Below is Part 7 of 18 monthly installments for Visitant.
A shadow stained the surface of the placid pool, blotching out the stars as its shape realized itself. The thing rose from below with soft watery sounds, stepping onto the asperous terrain of the archipelago with slapping feet. Gertrude and the thing regarded each other. Her brother made an uneasy sound over her shoulder.
The September wind picked up. Seawater spit on their heels as it dashed against the rocky shoreline. Everything was freezing and wet and obscured under the unmitigated darkness of a moonless night in Innsmouth. It reminded Gertrude of certain evenings she dreamed of each night and wished each morning to have ripped from her memory forever.
A hand was on her face, wet and slippery. It touched her cheek, just grazing the bottom of the patch over her eye. Her brother’s instincts were very good, or he had inherited better night vision than her: he made an open-mouthed wail Gertrude knew signaled alarm. She could not get past the lump in her throat to quiet him. Thankfully, the keening subsided on its own.
A sound emerged from the dark form belonging to the hand. It started as a rasping scrape and ended in a hiss. Gertrude dug her fingers into her arms, closing them tight across her bosom to keep from trembling. The wind whipped her skirt around her calves again. Her skin prickled and the hair was caught in the weave of her stockings. Gertrude felt pinched and taut all over.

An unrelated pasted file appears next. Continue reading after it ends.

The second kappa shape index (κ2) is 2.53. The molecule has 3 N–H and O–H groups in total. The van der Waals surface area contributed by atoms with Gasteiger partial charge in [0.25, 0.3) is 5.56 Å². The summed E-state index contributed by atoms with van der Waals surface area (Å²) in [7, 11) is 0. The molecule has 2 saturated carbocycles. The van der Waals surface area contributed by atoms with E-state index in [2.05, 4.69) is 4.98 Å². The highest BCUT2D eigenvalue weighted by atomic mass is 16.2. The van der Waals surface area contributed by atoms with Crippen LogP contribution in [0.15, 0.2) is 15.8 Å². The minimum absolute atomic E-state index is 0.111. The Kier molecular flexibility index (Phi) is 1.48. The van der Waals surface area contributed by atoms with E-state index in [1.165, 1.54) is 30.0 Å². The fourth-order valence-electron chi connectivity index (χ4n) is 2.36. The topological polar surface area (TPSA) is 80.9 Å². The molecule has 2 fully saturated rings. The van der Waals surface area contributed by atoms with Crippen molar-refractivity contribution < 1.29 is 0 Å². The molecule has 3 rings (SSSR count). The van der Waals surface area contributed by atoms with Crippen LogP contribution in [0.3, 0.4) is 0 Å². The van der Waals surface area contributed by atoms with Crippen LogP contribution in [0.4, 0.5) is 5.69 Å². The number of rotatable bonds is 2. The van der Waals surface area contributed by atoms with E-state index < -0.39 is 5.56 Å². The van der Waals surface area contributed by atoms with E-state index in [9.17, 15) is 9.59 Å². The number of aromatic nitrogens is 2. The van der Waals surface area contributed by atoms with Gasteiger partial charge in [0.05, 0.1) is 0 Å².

“Kajitūkin…” she faltered, trying to recall how to proceed. She was not even sure the word was the right one.
“I speak thine tongue,” the silhouette tilted to the side, its liquid eyes revealed more of the night sky as its head shifted position. “Thou kens it. What dost thou want?”
“I have a boon to ask of you… and your people.”
The thing waited, then gestured nearly imperceptibly. Such movements were often accompanied by a stirring in the human mind that was entirely uncomfortable. Like the prying loose of a memory long mired in built up defenses, the respondent would be momentarily immobilized as their brain automatically attempted to interpret intent. Most stopped it there.
Those unlucky enough to let curiosity carry them into that wordless correspondence found their way back to intelligible human discourse only through much pulling and prodding by their fellows. It was a prolonged and painful process. Gertrude recalled it only to ground herself when the memories brought her too close to that edge.
As if her brother understood what was happening, he reminded her.
“Trudy…” then trailed off.
Her head flinched in automatic response as the thing attempted to make itself understood once again. They seemed to be less worded than humans, relying more on gestural implications and body language to impart meaning into a conversation. Their word choices were awkward for any aurally reliant humans to decode at first, if they were anywhere within the confines of a known language. Otherwise, both sides had to work at length to understand each other.